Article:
CFPB Summer Supervisory Highlights Report Reveals a Potpourri of Issues that Have Examiners Concerned
The CFPB published its Summer Supervisory Highlights last week, highlighting examinations that were conducted between January 2016 and April 2016 across various financial products. The Report comes on the heels of a Supervisory highlight report devoted entirely to mortgage servicing. The Report highlights key findings made by the CFPB and provides insight into the current focus of examiners. The Report highlights a number of technology failures and covers auto finance, debt collection, mortgage origination, payday lending and fair lending. The CFPB noted the following issues worthy of mention:
The Report makes two specific observations and one very general observation. As suggested in other recent CFPB activity, the CFPB is scrutinizing add-on products and the representations made by lenders regarding the same. Specifically, the Bureau noted that add-on products and specifically, gap coverage products, should be accurately described. The CFPB also noted that one or more auto lenders engaged in deceptive practices when allowing a consumer to defer payments in that they omitted details as to how interest would accrue and how payments would be applied as a result of the deferral.
The Bureau also noted compliance management system weaknesses in one or more examinations. Specifically, the Bureau noted the following deficiencies and auto lenders, both direct and indirect, should take note:
- Failure to raise compliance-related issues to the institution’s board of directors or their principal;
- Failure to monitor and correct business line practices to align with federal consumer financial law;
- Failure to adequately track training completed by employees and the Board;
- Failure to follow up on consumer complaints; and
- Failure of compliance audits to highlight deficiencies in the consumer complaint response process.
Banks and other original creditors who sell debt should carefully review their technology and their use of coding. The Bureau noted that, as a result of coding errors, one or more debt sellers sold accounts which were in bankruptcy, accounts that were products of fraud and accounts that had been paid in full.
The Bureau also found that one or more debt collectors made false representations to collect debt. Particularly, the Bureau noted instances of debt collectors making representations that down payments were required to establish a repayment plan and that use of a checking account was the only option for repayment. In both instances, the debt collector’s policies and procedures did not support the representations and the Bureau concluded that the practice was deceptive.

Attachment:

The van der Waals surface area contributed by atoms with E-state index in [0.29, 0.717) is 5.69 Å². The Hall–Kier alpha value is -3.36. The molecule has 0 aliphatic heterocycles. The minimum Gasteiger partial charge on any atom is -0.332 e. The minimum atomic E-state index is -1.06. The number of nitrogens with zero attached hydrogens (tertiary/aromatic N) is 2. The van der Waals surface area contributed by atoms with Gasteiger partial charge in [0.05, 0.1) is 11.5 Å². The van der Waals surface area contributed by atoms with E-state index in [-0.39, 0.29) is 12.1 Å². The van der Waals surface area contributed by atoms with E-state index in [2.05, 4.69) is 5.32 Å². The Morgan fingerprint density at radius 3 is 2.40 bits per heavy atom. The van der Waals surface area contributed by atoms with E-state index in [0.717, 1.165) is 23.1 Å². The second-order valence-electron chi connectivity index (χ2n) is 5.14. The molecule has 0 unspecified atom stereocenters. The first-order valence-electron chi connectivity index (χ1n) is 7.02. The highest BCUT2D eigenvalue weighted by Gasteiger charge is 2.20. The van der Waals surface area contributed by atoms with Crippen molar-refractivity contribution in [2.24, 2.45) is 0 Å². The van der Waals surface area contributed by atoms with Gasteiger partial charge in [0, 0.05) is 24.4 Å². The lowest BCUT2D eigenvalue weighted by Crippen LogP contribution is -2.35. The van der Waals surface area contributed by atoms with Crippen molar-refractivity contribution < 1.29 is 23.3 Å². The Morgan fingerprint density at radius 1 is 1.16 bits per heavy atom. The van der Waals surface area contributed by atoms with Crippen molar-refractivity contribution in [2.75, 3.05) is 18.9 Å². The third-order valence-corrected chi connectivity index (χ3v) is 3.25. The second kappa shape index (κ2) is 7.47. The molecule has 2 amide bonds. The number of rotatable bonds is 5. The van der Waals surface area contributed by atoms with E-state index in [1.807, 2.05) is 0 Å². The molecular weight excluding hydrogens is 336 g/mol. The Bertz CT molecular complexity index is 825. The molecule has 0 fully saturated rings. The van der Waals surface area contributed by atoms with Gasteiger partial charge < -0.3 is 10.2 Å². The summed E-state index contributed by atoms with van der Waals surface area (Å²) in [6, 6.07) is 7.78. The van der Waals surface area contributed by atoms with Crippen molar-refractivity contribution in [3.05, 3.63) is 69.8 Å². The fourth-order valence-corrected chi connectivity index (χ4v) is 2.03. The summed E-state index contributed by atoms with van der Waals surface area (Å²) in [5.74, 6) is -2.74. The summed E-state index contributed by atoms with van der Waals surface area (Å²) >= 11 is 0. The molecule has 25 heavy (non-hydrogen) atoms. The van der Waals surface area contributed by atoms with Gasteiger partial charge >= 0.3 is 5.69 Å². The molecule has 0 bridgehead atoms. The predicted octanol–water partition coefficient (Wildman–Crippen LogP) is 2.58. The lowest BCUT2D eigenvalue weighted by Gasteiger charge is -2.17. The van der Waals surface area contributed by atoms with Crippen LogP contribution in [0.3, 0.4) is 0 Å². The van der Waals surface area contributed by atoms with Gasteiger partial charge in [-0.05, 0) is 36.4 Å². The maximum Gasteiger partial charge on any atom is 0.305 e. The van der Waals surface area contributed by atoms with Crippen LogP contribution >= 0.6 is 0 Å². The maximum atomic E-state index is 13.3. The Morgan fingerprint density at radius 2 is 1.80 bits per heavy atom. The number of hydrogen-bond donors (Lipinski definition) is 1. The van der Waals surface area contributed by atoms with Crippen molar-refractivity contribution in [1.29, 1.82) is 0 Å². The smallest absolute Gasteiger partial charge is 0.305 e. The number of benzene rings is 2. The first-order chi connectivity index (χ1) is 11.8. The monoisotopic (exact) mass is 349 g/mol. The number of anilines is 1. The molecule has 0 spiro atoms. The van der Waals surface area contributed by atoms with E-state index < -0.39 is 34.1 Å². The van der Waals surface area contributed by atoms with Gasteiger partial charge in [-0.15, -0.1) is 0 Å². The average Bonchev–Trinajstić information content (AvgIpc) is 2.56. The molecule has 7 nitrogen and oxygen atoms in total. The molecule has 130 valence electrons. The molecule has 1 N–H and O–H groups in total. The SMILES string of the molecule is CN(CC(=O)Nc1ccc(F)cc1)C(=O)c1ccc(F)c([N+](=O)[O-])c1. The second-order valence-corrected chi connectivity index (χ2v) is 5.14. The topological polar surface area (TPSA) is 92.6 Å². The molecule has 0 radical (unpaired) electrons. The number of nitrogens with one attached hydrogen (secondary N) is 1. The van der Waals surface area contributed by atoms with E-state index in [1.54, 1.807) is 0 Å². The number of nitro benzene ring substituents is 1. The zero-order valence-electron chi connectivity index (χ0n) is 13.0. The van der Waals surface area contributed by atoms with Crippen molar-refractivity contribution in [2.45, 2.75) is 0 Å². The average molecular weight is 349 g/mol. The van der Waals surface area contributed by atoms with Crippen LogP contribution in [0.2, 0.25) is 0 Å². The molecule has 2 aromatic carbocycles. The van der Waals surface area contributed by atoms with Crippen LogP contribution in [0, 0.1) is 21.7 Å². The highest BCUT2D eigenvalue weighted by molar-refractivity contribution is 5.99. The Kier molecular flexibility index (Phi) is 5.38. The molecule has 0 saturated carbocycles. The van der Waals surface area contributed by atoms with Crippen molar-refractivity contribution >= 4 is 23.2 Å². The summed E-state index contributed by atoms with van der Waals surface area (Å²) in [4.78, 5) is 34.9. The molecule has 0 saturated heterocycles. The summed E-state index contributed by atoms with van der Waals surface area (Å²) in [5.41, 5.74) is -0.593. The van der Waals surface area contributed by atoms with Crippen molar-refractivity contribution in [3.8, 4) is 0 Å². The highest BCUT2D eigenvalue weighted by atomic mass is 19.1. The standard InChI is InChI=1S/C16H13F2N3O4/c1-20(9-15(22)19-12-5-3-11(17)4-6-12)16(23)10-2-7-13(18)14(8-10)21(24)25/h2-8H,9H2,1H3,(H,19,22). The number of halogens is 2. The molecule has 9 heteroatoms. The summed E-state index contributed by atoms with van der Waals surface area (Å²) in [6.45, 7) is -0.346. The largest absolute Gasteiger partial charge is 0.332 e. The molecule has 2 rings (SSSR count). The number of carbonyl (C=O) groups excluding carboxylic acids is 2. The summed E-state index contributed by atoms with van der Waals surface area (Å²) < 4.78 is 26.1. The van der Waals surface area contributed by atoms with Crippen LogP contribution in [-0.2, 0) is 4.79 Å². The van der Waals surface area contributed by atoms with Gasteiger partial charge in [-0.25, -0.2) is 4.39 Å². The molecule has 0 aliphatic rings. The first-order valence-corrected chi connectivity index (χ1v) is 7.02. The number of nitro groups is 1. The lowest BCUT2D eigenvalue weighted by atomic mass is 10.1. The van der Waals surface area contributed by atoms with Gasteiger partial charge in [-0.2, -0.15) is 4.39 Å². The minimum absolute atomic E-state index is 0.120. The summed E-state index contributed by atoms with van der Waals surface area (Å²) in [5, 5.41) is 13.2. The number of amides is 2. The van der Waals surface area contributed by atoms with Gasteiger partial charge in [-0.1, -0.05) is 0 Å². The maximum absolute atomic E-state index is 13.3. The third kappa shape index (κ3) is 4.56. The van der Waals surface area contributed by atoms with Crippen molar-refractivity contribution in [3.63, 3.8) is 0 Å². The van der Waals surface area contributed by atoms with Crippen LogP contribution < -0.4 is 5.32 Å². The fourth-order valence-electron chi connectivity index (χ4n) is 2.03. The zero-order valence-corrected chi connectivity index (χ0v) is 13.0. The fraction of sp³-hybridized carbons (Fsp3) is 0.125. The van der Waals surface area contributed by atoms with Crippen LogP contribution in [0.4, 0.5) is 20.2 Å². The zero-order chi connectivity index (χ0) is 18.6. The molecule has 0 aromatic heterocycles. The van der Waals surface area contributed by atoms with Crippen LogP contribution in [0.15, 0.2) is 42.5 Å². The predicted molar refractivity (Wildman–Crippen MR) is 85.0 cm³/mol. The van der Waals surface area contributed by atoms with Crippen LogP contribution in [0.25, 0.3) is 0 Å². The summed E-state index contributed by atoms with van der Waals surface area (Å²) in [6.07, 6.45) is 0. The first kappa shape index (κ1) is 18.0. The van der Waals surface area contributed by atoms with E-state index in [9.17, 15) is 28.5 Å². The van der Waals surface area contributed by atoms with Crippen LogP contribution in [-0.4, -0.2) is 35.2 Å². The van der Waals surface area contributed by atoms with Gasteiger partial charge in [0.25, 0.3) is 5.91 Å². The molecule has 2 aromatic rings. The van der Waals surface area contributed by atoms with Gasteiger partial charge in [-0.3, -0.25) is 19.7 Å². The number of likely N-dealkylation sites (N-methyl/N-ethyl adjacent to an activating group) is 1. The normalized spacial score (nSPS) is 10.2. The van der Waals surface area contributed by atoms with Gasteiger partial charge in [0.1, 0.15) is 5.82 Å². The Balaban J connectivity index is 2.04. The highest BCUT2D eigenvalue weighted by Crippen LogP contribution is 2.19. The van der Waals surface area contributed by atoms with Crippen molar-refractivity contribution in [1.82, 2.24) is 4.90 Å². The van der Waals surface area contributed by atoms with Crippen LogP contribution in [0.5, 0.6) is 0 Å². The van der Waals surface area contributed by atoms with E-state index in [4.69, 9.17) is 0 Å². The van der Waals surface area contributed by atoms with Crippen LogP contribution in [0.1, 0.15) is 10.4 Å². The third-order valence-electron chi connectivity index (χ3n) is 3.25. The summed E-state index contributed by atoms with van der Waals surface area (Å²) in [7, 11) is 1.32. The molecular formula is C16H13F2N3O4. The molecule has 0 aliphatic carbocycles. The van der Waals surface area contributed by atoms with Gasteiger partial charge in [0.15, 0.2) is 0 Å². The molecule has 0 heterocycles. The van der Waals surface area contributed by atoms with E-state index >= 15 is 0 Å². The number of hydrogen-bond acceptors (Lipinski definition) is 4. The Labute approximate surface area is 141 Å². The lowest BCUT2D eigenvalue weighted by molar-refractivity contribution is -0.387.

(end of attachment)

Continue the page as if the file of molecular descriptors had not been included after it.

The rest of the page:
The majority of the Report is devoted to mortgage origination issues and reflect some of the struggles faced by lenders since the implementation of TRID. Specifically, the Bureau’s examinations indicated that:
- One or more lenders incorrectly calculated the amount financed on loans with discount credits and subsequently incorrectly calculated the finance charge on the same loans, resulting in a negative finance charge and an amount financed that exceeded the stated loan amount;
- One or more lenders offering bridge loans failed to accurately disclose the interest payments due to a software failure;
- One or more institution demonstrated weak oversight of their automated systems, including inadequate testing of codes that calculate the finance charge and the amount financed when originating residential loans to consumers.
The Report also noted failures to comply with the Fair Credit Reporting Act. The Report indicates that one or more institutions failed to comply with the FCRA’s adverse action notice requirements.
It should not come as a surprise to those following the proposed payday rules; the CFPB has concerns as to electronic fund transfers on small short term loans. The Bureau’s examinations noted issues with compliance with the Electronic Fund Transfer Act. Specifically, the Report notes that one or more lenders’ loan agreements were ambiguous as to the acceptable range of amounts to be debited. As a consequence, lenders were required to revise their loan agreements for new loans. For existing loans, the Bureau required one or more entity to notify borrowers of the amount of any new transfer that will vary from the amount of the previous or preauthorized amount before initiating the new transfer.